Moses – Unusual Signs

from Bill Sayer

Moses had an encounter with the Lord, during which God had commissioned him to become the new leader of Israel. (Exodus 3, 4). As a demonstration of God’s anointing on Moses, God provided two signs for him: (i) his staff is changed to a snake and back again, and (ii) his hand becomes leprous and then healed (or “cleansed”).

Why would God decide to change a staff into a snake? Why not a …. butterfly? And what would be the point in changing Moses’ hand to become leprous, and then making it sound again?

Both of these signs were to communicate God’s power. The Egyptians worshipped the image of a snake because of its believed immortality, shedding its skin regularly, and Pharoah’s headdress was understood to include a snake carving. Moses’ staff not only became a snake, but his staff/ snake consumed all of the Egyptian magician’s snakes (Exodus 7:12). God was demonstrating His pre-eminence and sovereignty compared to the gods of Egypt.

The second miraculous sign seems rather odd at first sight: 6 Then the Lord said, “Put your hand inside your cloak.” So Moses put his hand into his cloak, and when he took it out, the skin was leprous—it had become as white as snow. 7 “Now put it back into your cloak,” he said. So Moses put his hand back into his cloak, and when he took it out, it was restored, like the rest of his flesh. (Exodus 4:1 – 7)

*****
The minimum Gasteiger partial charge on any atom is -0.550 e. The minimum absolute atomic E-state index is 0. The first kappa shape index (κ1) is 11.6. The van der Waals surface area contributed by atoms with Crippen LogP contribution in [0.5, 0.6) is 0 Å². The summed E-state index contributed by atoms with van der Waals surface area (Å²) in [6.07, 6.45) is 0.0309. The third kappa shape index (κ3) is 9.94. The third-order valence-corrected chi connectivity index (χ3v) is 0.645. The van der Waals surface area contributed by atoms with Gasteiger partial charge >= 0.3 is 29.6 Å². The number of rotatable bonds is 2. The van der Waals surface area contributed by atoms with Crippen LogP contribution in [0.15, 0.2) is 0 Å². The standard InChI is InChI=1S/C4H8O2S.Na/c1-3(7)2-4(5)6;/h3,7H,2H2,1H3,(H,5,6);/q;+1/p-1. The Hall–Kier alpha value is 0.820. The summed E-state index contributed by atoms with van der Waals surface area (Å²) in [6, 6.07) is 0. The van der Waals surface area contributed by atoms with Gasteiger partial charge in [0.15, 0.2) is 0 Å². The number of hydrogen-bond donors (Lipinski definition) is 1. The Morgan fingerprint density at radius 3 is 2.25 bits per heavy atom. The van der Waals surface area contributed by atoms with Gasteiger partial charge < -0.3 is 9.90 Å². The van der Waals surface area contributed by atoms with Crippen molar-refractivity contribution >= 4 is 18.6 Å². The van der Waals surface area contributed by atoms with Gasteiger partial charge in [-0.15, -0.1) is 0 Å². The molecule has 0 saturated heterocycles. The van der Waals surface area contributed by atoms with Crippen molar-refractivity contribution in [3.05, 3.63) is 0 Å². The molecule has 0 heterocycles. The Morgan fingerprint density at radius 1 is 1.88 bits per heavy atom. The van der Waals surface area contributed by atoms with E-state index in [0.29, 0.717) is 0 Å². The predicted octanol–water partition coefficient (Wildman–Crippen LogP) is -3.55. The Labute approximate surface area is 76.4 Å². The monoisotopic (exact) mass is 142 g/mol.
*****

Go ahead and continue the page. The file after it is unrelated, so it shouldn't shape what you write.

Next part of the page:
What would be the point of this unusual second sign? The hand represents that which we do, whilst the place where Moses placed his hand in his cloak would be somewhere near his heart. It seems God was demonstrating through Moses that Pharoah’s heart did not align with his actions (Pharoah would say time and again that Israel could leave Egypt, but then each time he would stop them).

What does all this have to say to us today? Firstly, like Moses, we should not fear presenting Jesus to all those who reject His sovereignty (Exodus 5:2) – even with those who might be hostile towards us. I am amazed that with all the anger Pharoah had towards Moses and Aaron, God preserved them both from any harm. God will do the same for us, if we follow His leading and direction, by relying on His Holy Spirit to communicate truth to those who do not yet know God in the way of His choosing.

Secondly, we too, need to have “clean hands” – our actions flowing from what is within our hearts. We are often prompted to serve the Lord, or invest in His kingdom, but the outworking may differ once we have had time for second thoughts (like Pharoah), perhaps allowing our intellect to get in the way of what God may have earlier prompted in us. Our first thoughts are often the work of the Holy Spirit; our second thoughts are often our own imaginations that sometimes war against God’s revelation. We need to be a people who are totally led by the Holy Spirit, not allowing our imaginations to hinder our actions.

Submit yourselves, then, to God. Resist the devil, and he will flee from you. Come near to God and he will come near to you. Wash your hands, you sinners, and purify your hearts, you double-minded. (James 4:7, 8